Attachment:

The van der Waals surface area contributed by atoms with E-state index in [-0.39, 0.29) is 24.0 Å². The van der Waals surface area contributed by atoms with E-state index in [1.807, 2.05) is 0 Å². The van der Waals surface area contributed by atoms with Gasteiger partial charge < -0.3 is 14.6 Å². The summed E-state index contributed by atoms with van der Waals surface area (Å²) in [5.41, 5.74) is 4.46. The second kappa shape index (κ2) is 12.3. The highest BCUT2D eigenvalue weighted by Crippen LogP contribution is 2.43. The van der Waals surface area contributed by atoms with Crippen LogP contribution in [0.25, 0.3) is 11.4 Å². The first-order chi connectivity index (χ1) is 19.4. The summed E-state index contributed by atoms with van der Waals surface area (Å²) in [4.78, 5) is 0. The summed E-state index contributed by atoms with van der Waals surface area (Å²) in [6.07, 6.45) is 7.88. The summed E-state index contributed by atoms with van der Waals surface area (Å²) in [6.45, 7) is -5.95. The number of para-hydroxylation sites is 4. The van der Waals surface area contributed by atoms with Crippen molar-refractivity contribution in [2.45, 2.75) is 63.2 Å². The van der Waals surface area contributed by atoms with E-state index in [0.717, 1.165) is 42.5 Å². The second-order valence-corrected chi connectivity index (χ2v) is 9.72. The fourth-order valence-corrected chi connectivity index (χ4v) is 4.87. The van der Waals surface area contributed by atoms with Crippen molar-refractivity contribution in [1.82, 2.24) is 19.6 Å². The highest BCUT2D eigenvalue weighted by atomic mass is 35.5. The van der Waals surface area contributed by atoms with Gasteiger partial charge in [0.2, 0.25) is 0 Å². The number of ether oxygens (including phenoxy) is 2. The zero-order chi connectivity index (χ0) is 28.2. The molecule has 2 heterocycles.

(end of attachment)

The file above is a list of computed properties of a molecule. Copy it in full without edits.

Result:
The van der Waals surface area contributed by atoms with E-state index in [-0.39, 0.29) is 24.0 Å². The van der Waals surface area contributed by atoms with E-state index in [1.807, 2.05) is 0 Å². The van der Waals surface area contributed by atoms with Gasteiger partial charge < -0.3 is 14.6 Å². The summed E-state index contributed by atoms with van der Waals surface area (Å²) in [5.41, 5.74) is 4.46. The second kappa shape index (κ2) is 12.3. The highest BCUT2D eigenvalue weighted by Crippen LogP contribution is 2.43. The van der Waals surface area contributed by atoms with Crippen LogP contribution in [0.25, 0.3) is 11.4 Å². The first-order chi connectivity index (χ1) is 19.4. The summed E-state index contributed by atoms with van der Waals surface area (Å²) in [4.78, 5) is 0. The summed E-state index contributed by atoms with van der Waals surface area (Å²) in [6.07, 6.45) is 7.88. The summed E-state index contributed by atoms with van der Waals surface area (Å²) in [6.45, 7) is -5.95. The number of para-hydroxylation sites is 4. The van der Waals surface area contributed by atoms with Crippen molar-refractivity contribution in [2.45, 2.75) is 63.2 Å². The van der Waals surface area contributed by atoms with E-state index in [0.717, 1.165) is 42.5 Å². The second-order valence-corrected chi connectivity index (χ2v) is 9.72. The fourth-order valence-corrected chi connectivity index (χ4v) is 4.87. The van der Waals surface area contributed by atoms with Crippen molar-refractivity contribution in [1.82, 2.24) is 19.6 Å². The highest BCUT2D eigenvalue weighted by atomic mass is 35.5. The van der Waals surface area contributed by atoms with Gasteiger partial charge in [0.2, 0.25) is 0 Å². The number of ether oxygens (including phenoxy) is 2. The zero-order chi connectivity index (χ0) is 28.2. The molecule has 2 heterocycles.